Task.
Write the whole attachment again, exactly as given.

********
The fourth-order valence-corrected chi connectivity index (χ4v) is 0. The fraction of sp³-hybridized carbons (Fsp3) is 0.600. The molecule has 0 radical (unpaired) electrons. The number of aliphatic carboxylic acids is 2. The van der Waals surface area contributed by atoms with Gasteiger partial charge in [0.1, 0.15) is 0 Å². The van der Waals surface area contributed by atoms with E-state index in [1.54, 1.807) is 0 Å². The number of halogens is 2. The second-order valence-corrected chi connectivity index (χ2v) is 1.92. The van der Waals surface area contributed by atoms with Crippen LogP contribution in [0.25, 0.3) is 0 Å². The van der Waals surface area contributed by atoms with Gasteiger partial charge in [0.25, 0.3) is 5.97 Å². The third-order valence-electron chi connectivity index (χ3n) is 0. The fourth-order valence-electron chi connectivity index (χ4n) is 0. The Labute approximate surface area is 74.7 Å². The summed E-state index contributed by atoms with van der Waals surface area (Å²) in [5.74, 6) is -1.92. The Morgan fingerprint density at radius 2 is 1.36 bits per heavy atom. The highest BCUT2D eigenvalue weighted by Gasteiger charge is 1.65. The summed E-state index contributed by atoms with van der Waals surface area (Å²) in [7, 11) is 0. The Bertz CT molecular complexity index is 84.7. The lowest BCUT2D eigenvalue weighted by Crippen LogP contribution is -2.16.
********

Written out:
The fourth-order valence-corrected chi connectivity index (χ4v) is 0. The fraction of sp³-hybridized carbons (Fsp3) is 0.600. The molecule has 0 radical (unpaired) electrons. The number of aliphatic carboxylic acids is 2. The van der Waals surface area contributed by atoms with Gasteiger partial charge in [0.1, 0.15) is 0 Å². The van der Waals surface area contributed by atoms with E-state index in [1.54, 1.807) is 0 Å². The number of halogens is 2. The second-order valence-corrected chi connectivity index (χ2v) is 1.92. The van der Waals surface area contributed by atoms with Crippen LogP contribution in [0.25, 0.3) is 0 Å². The van der Waals surface area contributed by atoms with Gasteiger partial charge in [0.25, 0.3) is 5.97 Å². The third-order valence-electron chi connectivity index (χ3n) is 0. The fourth-order valence-electron chi connectivity index (χ4n) is 0. The Labute approximate surface area is 74.7 Å². The summed E-state index contributed by atoms with van der Waals surface area (Å²) in [5.74, 6) is -1.92. The Morgan fingerprint density at radius 2 is 1.36 bits per heavy atom. The highest BCUT2D eigenvalue weighted by Gasteiger charge is 1.65. The summed E-state index contributed by atoms with van der Waals surface area (Å²) in [7, 11) is 0. The Bertz CT molecular complexity index is 84.7. The lowest BCUT2D eigenvalue weighted by Crippen LogP contribution is -2.16.